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Conceding defeat

As I noted on Facebook the other day, one must embark with trepidation on any book whose epigram quotes its own author. I shit you not.


Hoo, boy. I have slogged through some self-important piles of hooey in my time, but I just can't stomach any more of this one. I got about a third of the way through, and am more than satisfied that, sure, dude, you've demonstrated that Percy could have written Frankenstein. Too bad we didn't actually need your contribution for that. What you have failed to accomplish is your own stated goal of proving that only Percy could have written it. And... well, not even close.

Sorry, but endless repetitions of "how could any sensible person POSSIBLY interpret these facts any way other than the way I see them?" don't actually count as proof. Thank you for playing.

I thought I might actually be entertained by the Illuminati angle, but, erm, not so much. I'm mildly entertained by how he claims to hold Mary in the highest regard for her commitment to playing along with Percy's hoax to the end of her days, long after his death. (Pretty impressive for someone who, if one follows the implications to their logical conclusion, must have just tagged along to Europe so they could have lots of sex, since surely they couldn't possibly have talked enough about all these ideas or formative experiences of Percy's for her to put them in a novel.)

I am rather entertained that someone who currently teaches high school English apparently has missed the fact that teenage writers tend to be the first to ignore the "write what you know" rule. In my experience, they're almost invariably more likely to write everything BUT what they know. I'd be vastly more surprised if a smart, creative girl running off with a widely-read and opinionated older guy didn't write about the stuff he'd been yammering about instead of her own relatively sheltered experience.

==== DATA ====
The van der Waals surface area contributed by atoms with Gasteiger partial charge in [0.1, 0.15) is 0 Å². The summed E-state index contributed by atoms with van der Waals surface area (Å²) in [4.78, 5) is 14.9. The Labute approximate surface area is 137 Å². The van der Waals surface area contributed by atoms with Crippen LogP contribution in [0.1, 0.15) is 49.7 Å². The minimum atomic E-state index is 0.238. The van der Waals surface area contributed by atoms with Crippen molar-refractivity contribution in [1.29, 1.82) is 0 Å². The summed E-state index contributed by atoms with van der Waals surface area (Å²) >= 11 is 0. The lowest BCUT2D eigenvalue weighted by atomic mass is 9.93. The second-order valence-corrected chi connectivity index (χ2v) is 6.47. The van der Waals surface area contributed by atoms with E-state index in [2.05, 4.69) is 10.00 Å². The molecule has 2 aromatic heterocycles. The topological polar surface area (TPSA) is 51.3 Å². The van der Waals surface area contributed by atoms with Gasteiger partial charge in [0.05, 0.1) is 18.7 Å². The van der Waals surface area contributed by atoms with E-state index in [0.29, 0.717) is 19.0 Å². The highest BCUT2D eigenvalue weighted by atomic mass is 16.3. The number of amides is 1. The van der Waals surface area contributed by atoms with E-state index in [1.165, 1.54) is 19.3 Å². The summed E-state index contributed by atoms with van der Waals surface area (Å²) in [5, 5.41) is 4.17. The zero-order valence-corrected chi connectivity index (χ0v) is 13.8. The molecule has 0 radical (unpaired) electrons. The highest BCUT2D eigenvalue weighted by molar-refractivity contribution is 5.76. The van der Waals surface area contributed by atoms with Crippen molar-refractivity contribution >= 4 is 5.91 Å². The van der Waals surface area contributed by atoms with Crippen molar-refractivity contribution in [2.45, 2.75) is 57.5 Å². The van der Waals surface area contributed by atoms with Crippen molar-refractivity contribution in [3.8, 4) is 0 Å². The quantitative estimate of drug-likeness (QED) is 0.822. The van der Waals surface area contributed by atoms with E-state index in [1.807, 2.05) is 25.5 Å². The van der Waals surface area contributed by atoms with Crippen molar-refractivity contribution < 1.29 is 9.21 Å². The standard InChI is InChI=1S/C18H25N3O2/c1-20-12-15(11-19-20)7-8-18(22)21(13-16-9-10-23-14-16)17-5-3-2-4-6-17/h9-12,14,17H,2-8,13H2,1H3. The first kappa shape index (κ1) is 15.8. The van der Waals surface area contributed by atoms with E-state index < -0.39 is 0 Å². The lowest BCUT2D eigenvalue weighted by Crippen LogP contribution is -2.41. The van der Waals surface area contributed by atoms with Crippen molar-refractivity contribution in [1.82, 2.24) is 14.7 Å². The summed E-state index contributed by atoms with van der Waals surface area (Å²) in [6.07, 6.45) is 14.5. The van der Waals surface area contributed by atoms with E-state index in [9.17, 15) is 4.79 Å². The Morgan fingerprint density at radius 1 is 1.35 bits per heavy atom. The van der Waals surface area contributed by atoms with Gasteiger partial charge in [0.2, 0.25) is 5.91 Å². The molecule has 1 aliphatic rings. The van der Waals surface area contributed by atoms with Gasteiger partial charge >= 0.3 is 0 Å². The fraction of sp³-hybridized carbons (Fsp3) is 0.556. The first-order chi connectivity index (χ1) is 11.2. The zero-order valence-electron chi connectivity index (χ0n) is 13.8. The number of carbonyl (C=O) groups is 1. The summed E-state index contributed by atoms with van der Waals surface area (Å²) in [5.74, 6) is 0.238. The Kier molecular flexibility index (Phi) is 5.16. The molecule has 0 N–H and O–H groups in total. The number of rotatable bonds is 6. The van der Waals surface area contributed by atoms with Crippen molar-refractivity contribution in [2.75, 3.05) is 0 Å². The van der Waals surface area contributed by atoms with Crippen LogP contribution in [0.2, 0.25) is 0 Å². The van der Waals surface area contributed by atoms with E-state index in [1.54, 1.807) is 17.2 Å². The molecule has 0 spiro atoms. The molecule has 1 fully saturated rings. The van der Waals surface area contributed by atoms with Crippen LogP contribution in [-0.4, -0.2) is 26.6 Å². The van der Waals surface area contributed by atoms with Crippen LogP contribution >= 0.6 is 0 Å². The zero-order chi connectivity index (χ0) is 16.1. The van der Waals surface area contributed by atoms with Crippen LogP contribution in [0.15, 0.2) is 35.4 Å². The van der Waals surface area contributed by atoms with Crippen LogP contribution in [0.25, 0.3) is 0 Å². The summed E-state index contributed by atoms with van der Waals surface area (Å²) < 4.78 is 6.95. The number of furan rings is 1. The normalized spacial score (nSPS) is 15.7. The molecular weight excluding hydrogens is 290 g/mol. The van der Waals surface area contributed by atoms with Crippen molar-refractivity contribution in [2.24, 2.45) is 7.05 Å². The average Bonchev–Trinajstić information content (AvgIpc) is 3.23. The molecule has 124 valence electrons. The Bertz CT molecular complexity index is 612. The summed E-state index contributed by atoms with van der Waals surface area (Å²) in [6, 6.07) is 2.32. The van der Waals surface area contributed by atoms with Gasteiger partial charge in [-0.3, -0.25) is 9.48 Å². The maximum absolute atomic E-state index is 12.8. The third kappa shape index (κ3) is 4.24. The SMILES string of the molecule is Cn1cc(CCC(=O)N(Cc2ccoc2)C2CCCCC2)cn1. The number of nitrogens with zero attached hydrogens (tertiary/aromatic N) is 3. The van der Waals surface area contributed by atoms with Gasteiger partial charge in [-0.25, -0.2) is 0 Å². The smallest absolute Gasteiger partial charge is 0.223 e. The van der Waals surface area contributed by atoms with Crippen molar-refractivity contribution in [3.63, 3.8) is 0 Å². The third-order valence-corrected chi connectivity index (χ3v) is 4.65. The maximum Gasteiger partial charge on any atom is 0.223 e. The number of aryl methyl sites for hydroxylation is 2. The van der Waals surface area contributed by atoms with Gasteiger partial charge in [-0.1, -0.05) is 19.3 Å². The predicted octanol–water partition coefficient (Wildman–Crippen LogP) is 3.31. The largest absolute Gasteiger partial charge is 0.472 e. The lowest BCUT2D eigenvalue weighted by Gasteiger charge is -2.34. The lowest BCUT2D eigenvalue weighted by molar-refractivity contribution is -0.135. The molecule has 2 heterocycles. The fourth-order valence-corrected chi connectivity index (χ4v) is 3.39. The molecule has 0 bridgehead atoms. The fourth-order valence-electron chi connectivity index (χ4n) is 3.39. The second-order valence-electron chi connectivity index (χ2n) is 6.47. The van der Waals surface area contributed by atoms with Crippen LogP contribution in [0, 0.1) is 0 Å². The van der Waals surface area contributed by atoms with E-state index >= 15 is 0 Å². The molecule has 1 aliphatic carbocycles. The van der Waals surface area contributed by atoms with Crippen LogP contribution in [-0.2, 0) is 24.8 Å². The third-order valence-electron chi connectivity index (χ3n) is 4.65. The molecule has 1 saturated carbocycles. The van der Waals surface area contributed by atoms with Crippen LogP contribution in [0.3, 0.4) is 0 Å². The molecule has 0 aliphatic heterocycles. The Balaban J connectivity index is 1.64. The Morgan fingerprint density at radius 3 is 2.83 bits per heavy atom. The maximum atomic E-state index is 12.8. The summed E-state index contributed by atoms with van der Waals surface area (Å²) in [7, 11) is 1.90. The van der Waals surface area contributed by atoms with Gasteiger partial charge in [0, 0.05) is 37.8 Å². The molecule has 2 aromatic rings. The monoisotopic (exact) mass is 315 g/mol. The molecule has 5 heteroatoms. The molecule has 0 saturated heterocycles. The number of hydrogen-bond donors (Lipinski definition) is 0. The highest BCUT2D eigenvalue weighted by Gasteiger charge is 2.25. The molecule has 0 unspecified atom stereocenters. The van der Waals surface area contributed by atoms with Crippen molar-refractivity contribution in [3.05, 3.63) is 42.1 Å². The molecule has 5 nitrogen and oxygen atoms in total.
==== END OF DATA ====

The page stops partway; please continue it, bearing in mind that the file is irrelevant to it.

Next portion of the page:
Ah, well. I've done my due diligence, and it can now wend its way home to Springfield via Gail Borden. (Inter-library loan, how I love thee!) From the looks of things, I'm the first person to read even this much of this copy.

Now I shall move on to the Robinson reconstruction of Mary's draft manuscript prior to Percy's editorial hand. (I suppose I should leaf through the de Hart before I turn it in to see if he addresses the handwriting issue at all; he refers to Robinson a lot, with incredulity that the guy didn't reach the same conclusions he has, so I am still curious how if/how he deals with the most obvious question arising from examination of actual handwritten pages. Edit: Ah. Apparently Mary, as "amanuensis," didn't merely clean up his crappy handwriting for poetry later on, but took dictation for a whole novel. Well, then.) That promises to be WAY more fun.


( 9 comments — Leave a comment )
Aug. 10th, 2014 07:38 am (UTC)
Wow, this guy sounds . . . bitter and with an axe to grind? I myself considered teaching high school as an alternative to adjuncting, though now that's no longer a worry, but I'm picturing him as this guy who's convinced his brilliance is unrecognized because of political correctness and etc.